Prices paid to U.S. producers rose in December by less than expected as two key drivers of inflation in 2021 – food and energy – declined from a month earlier, suggesting cost pressures are starting to settle back.

The producer price index for final demand increased 0.2 percent from the prior month and 9.7 percent from a year earlier, Labor Department data showed Thursday. The annual advance was the largest in figures back to 2010.

The median projections in a Bloomberg survey of economists called for a 0.4 percent increase from a month earlier and a 9.8 percent annual jump.

Excluding the volatile food and energy components, the PPI climbed 0.5 percent in December and was up 8.3 percent from a year earlier.

The December pullback reflected declines in the costs of gasoline and food. The prices of services increased from a month earlier, though more moderately. The figures suggest rapid inflation is poised to cool after a combination of materials shortages, limited labor and transportation bottlenecks sent prices soaring last year.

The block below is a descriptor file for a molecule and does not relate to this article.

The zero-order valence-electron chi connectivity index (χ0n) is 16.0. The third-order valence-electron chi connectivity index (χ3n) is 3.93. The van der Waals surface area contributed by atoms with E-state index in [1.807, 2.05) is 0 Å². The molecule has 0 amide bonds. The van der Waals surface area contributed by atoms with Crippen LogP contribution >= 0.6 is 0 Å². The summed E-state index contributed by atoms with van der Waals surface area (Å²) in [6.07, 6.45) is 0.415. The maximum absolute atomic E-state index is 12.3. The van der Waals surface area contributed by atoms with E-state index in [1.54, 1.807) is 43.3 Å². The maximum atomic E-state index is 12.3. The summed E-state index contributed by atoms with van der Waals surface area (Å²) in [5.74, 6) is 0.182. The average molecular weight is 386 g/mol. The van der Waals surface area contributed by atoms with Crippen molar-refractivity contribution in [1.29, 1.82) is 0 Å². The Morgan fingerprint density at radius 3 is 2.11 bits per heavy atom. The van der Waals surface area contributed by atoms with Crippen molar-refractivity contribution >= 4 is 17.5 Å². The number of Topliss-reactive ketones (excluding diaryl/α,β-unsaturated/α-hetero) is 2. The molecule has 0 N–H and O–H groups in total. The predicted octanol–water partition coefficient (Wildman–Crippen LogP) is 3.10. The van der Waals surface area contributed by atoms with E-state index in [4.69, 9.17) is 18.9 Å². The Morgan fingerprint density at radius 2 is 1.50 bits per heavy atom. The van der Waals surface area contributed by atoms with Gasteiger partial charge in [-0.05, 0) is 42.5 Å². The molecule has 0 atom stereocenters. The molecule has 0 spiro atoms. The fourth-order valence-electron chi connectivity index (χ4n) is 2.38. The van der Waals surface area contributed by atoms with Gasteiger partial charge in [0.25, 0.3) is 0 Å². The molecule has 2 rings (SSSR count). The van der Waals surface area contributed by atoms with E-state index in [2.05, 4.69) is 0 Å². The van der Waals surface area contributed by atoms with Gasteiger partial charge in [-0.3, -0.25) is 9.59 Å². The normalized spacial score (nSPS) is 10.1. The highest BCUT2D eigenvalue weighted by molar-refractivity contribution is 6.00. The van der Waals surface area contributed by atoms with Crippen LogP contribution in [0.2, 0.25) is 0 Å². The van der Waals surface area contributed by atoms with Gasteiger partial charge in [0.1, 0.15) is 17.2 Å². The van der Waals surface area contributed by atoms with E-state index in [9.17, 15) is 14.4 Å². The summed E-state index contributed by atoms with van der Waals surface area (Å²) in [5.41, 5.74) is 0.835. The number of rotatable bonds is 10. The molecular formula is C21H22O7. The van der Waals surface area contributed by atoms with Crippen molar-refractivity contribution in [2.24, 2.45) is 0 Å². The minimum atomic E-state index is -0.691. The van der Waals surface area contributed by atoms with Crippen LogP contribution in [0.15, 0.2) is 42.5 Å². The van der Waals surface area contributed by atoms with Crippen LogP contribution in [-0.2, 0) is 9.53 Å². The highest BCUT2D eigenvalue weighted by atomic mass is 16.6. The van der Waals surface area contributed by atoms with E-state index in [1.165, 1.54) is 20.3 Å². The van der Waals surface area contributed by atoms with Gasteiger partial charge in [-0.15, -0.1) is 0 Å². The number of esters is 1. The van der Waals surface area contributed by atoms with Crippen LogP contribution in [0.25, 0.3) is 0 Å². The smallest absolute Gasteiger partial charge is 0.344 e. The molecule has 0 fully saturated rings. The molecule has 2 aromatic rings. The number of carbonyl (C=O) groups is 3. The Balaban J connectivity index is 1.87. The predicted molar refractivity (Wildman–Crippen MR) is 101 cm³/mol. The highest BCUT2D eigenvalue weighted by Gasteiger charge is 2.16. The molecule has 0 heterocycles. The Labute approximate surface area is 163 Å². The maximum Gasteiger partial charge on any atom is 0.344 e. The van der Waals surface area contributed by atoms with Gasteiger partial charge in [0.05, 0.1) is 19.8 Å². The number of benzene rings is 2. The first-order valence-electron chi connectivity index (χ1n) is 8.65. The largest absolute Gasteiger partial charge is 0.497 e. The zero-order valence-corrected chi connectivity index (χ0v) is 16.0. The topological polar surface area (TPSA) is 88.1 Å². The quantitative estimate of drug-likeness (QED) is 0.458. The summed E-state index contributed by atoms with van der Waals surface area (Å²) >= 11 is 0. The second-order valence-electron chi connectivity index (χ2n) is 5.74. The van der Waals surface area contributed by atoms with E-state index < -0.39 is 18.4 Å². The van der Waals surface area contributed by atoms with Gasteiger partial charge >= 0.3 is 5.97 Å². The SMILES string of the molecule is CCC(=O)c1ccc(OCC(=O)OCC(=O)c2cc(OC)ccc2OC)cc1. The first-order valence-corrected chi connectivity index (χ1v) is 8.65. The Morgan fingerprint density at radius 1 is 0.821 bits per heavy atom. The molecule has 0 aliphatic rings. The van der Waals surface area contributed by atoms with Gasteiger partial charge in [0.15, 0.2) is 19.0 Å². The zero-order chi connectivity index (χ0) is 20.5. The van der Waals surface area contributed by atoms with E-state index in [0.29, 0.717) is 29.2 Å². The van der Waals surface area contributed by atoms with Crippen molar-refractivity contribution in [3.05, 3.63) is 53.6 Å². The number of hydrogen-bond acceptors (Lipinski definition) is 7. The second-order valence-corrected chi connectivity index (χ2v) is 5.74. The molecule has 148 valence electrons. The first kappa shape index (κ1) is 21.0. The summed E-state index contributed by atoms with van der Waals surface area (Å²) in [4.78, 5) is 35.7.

However, the omicron variant presents an upside risk over the short term to goods prices in the months ahead, as quarantines and illness prevent many from working.

A closely watched inflation gauge, the consumer price index, rose 7 percent last year, the most in nearly four decades, according to data out Wednesday. The monthly advance exceeded projections, setting the stage for the Federal Reserve to begin hiking interest rates as soon as March. Economists expect consumer inflation to moderate over 2022.

Producer prices excluding food, energy, and trade services – a measure often preferred by economists because it strips out the most volatile components – rose 0.4 percent from the prior month. Compared with a year earlier, the gauge increased 6.9 percent.

The latest Fed Beige Book assessment: “Wholesale and materials prices contributed to pricing pressures across a wide range of industries, spanning service providers and goods producers. Many contacts attributed the high cost of inputs to ongoing supply chain disruptions. Some Districts reported that transportation bottlenecks had stabilized in recent weeks, though procurement costs remained elevated.”

Costs of processed goods for intermediate demand, which reflect prices earlier in the production pipeline, declined 0.3 percent in December, the first decrease since April 2020. Compared with a year earlier, the measure jumped 24.4 percent.

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